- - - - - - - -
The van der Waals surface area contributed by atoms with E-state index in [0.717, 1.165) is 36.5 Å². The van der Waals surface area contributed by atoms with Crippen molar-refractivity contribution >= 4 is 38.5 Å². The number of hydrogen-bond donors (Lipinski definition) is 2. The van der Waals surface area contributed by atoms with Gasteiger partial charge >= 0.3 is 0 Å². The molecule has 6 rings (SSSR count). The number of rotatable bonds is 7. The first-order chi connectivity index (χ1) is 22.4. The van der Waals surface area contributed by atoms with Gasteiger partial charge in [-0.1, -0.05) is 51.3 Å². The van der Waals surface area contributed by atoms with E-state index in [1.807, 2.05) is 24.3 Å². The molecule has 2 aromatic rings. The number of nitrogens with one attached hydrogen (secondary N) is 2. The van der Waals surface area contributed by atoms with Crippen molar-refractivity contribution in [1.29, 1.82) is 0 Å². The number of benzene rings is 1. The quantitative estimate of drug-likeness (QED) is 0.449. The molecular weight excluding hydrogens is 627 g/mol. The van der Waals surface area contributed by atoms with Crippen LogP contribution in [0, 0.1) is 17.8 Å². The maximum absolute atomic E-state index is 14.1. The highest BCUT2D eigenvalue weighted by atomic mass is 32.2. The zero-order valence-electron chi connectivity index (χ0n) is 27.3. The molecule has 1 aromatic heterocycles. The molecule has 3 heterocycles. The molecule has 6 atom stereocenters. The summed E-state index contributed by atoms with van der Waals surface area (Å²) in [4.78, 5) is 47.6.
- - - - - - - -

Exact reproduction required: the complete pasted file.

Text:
The van der Waals surface area contributed by atoms with E-state index in [0.717, 1.165) is 36.5 Å². The van der Waals surface area contributed by atoms with Crippen molar-refractivity contribution >= 4 is 38.5 Å². The number of hydrogen-bond donors (Lipinski definition) is 2. The van der Waals surface area contributed by atoms with Gasteiger partial charge >= 0.3 is 0 Å². The molecule has 6 rings (SSSR count). The number of rotatable bonds is 7. The first-order chi connectivity index (χ1) is 22.4. The van der Waals surface area contributed by atoms with Gasteiger partial charge in [-0.1, -0.05) is 51.3 Å². The van der Waals surface area contributed by atoms with E-state index in [1.807, 2.05) is 24.3 Å². The molecule has 2 aromatic rings. The number of nitrogens with one attached hydrogen (secondary N) is 2. The van der Waals surface area contributed by atoms with Crippen molar-refractivity contribution in [1.29, 1.82) is 0 Å². The number of benzene rings is 1. The quantitative estimate of drug-likeness (QED) is 0.449. The molecular weight excluding hydrogens is 627 g/mol. The van der Waals surface area contributed by atoms with Crippen LogP contribution in [0, 0.1) is 17.8 Å². The maximum absolute atomic E-state index is 14.1. The highest BCUT2D eigenvalue weighted by atomic mass is 32.2. The zero-order valence-electron chi connectivity index (χ0n) is 27.3. The molecule has 1 aromatic heterocycles. The molecule has 3 heterocycles. The molecule has 6 atom stereocenters. The summed E-state index contributed by atoms with van der Waals surface area (Å²) in [4.78, 5) is 47.6.